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as well as in all the late preceding situation, suddenly hoisted all the circumfiancès, were of the most fail the could get up, and without signal service to them.
Thewing any colours, and in deThe enemy were completely fiance of the established laws of beaten, although the fruits of the war and of nations, poured her vi&tory could not be gathered. fire into and raked the Sultan as If the English thips bad not been the passed. It is not a little to be thrown out of action, in the fingu- regretted, that the escaped the venJar manner, and at the instant geance due to such an act, by they were, when the enemy's line getting in among a cluster of was completely broken, some of French ships, whose nearness un. their ships running away, and doubtedly gave life to the design. others too much disabled to run, Sir Edward Hughes dispatched it can scarcely be fupposed that Captain Watt on the following many of them would have escaped day with a letter to M. de Sufto Cuddalore.
The fore, or in- frein, complaining of this treat. deed the only real part of this ment, and demanding the suraction, serves to throw great light render of the ship; but the French upon the two former engage- commander, not chuting to avow nients; for it is from thence clearly the act, alledged, (on wbat foun: evident, that if they had been dation every man will form his general inttead of being partial, own opinion) that the colours had and that all the English thips could not been intentionally struck, but have been brought fairly up at had come down through the halonce to the encounter, the result liards of the ensign being thot of both would have been very dif- away. ferent from what it was; unless The result of an enquiry into indeed, that the first might have this transaction, which afterwards been so decisive as to prevent any took place in Paris, and was there second trial.'. Upon the whole it publithed, totally overthrows M. may be truly faid, that the ele- de Suffrein's defence, and fubftiments, without being absolutely tutes one which does not seem unfortunate, had been exceedingly much better. By that it is ac. perverse to the English in these knowledged that the colours were three adions.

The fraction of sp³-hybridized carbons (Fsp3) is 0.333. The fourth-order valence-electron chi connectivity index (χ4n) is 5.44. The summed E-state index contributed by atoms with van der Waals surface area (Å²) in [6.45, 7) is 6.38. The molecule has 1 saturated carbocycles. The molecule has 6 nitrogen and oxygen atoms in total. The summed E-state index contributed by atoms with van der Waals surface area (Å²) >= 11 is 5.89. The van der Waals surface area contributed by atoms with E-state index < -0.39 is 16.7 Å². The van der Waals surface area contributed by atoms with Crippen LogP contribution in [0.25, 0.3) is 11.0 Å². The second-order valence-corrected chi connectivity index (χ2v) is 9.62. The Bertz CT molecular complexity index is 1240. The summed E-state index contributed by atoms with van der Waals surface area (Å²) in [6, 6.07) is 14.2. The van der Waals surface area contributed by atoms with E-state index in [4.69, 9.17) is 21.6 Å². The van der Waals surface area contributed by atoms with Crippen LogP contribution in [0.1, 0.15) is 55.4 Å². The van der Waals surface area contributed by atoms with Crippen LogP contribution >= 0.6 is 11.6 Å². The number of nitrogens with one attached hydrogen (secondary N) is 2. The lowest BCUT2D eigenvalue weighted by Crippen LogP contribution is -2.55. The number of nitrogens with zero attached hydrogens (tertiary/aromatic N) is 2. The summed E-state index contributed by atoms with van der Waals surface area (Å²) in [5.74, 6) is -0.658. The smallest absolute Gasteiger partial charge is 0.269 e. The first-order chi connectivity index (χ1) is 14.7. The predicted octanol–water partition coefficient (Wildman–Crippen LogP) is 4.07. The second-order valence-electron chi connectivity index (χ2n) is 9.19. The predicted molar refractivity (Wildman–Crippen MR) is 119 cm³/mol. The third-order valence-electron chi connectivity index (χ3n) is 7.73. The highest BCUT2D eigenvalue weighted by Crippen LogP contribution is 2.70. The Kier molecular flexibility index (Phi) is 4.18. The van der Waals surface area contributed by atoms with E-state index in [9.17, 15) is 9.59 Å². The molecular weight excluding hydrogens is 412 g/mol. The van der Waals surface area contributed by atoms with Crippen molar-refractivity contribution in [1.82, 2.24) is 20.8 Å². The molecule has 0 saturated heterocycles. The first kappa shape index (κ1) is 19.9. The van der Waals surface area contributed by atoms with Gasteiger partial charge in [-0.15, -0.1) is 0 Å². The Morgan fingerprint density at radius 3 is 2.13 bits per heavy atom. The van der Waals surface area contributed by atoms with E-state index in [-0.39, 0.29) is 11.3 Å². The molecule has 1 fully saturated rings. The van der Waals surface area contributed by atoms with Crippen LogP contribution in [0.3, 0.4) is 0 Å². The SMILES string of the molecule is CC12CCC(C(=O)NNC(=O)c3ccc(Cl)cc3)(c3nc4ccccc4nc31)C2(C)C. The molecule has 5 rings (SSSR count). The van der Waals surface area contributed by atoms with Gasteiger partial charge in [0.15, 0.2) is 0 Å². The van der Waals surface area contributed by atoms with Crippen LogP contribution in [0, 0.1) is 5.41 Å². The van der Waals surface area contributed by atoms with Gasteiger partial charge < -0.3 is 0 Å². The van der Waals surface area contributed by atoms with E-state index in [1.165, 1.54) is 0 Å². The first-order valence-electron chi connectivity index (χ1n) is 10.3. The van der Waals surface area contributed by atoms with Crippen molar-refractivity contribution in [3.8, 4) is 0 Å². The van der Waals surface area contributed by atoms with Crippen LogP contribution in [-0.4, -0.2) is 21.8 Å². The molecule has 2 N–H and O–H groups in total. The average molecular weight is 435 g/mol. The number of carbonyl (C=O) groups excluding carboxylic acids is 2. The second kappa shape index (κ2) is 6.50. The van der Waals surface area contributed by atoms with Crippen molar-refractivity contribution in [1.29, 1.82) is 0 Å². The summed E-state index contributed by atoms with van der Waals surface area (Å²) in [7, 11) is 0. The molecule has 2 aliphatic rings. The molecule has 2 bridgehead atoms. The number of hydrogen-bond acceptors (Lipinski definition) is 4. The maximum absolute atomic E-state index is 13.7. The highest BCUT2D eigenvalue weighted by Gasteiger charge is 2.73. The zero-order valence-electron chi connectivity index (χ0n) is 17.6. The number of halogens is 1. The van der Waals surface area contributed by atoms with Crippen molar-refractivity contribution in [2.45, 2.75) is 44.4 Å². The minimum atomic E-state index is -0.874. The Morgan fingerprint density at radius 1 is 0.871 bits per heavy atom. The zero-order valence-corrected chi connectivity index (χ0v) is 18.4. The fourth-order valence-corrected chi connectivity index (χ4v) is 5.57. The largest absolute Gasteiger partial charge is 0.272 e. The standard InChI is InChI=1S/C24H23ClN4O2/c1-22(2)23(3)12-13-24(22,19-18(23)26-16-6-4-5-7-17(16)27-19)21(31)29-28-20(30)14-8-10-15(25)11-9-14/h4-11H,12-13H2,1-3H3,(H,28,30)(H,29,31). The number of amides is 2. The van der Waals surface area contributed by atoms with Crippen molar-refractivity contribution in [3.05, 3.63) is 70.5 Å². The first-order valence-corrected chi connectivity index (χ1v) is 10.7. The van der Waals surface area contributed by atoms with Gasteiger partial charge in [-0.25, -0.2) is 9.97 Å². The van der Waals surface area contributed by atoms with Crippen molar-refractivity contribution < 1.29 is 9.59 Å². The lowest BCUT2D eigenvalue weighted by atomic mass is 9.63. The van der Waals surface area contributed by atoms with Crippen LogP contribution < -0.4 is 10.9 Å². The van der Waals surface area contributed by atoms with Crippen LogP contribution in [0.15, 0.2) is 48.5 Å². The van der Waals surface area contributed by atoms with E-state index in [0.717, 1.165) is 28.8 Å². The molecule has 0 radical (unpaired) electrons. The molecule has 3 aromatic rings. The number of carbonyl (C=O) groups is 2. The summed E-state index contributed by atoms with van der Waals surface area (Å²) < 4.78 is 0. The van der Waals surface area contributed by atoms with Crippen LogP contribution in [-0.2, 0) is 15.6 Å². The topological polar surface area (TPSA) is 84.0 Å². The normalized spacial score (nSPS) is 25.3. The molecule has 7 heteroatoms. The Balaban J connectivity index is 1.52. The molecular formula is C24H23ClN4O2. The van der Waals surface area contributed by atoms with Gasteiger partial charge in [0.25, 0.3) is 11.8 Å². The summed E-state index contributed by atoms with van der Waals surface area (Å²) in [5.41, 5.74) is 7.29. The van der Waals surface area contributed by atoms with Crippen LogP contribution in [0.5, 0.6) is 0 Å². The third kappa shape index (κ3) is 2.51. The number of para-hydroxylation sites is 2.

really and intentionally ftruck; In the course of the disorder oc- but this act is not attributed to cafioned by the sea breeze, the necesity, but charged to the cowGvere of 64 guns, one of the ardice of the acting commander French 'admiral's secondi, had at the time; a tirange story is suffered fo extremely, and was then told, that an auxiliary ofbecome fu totally ungovernable, ficer being dissatisfied with his that the fell along side of Captain striking, and sensible of the moWatt, in the Sultan, and tiruck tive, first had the address to perto him. But while Captain Watt suade him that he was dangerwas, under signal, in the act of outly wounded, and then, that it wearing, to join the admiral, the was absolutely necessary for his Severe, taking advantage of that health to go down ; that having